The site's code of conduct prohibits any use of profanity, racial epithets and sexually explicit adult material. The code of conduct also prohibits users from harassing others and authoring personal attacks.
"You may express your disagreement with someone's point of view, but personal attacks, or attacks based on another person's race, national origin, ethnicity, gender, disablement or other such affiliation, are prohibited," the SocialCross code of conduct states. "A violation in this area may result in a warning or immediate termination from service. If you receive such a warning, you agree to read the SocialCross.org Terms and Conditions again."
Penkoski added that although members of the LGBT community are allowed to join SocialCross, they are not allowed to harass users because of their belief in biblical definitions of marriage and sexuliaty.
"LGBT members are welcome so long as they are not going to try to cram that garbage down our throats," Penkoski asserted. "If you want to come and ask honest questions and have honest dialogue, you are more than welcome. But if the goal is to comment and force their lifestyle on others, that is not going to be allowed."
Penkoski said that since the website launched in its beta mode three weeks ago, "LGBT trolls" have found the page and harassed users.
"This is the same group of people that says to leave them alone," Penkoski said. "We started a Christian social network site and they have to hop right over there, too, telling us to go die and leave them alone. It makes no sense."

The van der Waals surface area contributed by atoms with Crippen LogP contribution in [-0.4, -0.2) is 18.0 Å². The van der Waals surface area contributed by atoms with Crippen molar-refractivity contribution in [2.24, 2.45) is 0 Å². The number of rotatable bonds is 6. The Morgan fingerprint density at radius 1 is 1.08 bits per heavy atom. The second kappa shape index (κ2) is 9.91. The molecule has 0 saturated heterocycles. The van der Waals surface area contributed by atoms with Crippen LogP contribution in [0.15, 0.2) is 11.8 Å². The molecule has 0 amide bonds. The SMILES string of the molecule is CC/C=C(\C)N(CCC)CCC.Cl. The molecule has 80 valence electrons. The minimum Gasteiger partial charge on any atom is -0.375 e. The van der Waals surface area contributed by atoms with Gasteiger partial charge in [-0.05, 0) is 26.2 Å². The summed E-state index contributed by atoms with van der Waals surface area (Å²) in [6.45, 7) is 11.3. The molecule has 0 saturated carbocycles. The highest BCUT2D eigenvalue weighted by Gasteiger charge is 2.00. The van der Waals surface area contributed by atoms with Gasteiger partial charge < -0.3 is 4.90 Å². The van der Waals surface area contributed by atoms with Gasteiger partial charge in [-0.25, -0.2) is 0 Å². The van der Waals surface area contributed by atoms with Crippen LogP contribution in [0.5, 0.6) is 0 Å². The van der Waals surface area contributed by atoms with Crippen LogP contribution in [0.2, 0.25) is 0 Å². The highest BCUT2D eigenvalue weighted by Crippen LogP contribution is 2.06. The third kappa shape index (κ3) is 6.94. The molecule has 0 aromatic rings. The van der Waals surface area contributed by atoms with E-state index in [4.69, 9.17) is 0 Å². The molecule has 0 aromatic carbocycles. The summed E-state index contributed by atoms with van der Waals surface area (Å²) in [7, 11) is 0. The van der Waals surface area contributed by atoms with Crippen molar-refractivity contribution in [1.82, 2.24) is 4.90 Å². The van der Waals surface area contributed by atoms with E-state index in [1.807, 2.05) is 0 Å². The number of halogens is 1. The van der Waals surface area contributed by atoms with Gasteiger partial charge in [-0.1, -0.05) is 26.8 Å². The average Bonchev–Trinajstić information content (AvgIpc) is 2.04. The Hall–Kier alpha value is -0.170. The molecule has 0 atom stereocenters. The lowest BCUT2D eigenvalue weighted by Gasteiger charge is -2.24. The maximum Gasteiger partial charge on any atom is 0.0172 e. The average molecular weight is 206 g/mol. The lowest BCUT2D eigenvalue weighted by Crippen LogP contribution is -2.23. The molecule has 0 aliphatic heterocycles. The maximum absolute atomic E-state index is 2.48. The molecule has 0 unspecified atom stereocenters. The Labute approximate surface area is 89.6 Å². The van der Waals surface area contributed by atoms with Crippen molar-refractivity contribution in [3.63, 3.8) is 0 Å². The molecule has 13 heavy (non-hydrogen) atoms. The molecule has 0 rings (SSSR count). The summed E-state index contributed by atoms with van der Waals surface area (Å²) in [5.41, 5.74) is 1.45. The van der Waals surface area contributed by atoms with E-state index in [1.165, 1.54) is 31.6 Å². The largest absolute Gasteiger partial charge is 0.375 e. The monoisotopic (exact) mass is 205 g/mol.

Penkoski added that people who promote hate groups and hateful ideologies like white supremacy and neo-Nazism are not welcome on the social media site. Penkoski and his team have already had to ban one Nazi supporter from the website.
"Over 2,000 people are using the site. We had to upgrade servers twice because of it," Penkoski said. "For the most part, it's just a Christian audience right now. We haven't had any real issues and we are surprised because we are in the crosshairs of certain groups of people who know that we are doing it."
Considering that over 2,300 people have signed up for the platform in just under three weeks with relatively little promotion or advertising of SocialCross, except on the Warriors for Christ Facebook page, Penkoski and his team are expecting that they will need to increase the SocialCross staff in the future.
Although the founders initially intended for SocialCross to be a nonprofit and advertisement free, Penkoski said that they quickly realized that the costs of running a site like this would be too great not to allow for paid advertisers.
"When I set this up, [our server company] said that based upon the growth that they see so far, they can honestly see us using 100 servers in a year or two year's time. You are talking $10,000-a-month to keep this thing running," Penkoski explained. "There is no way we can do it as a nonprofit. There is just no way."
Penkoski said he's hopeful that within the next two months, SocialCross users will be able to do livestreaming. Although SocialCross has been launched, Penkoski emphasized that the site is still in its "development mode" and they're in the process of working out some of the issues.
"It's hard to launch something like this without fully launching it, because without actual people using it there's no way we are going to find all the bugs in a real-world situation," he said. "It's like when an app launches for the first time or when a new phone launches, they say it's a launch but it is still technically in beta. Because we have a lot of people using it, we fixed a lot of things and are adding features. We are launched but we are still in that development mode."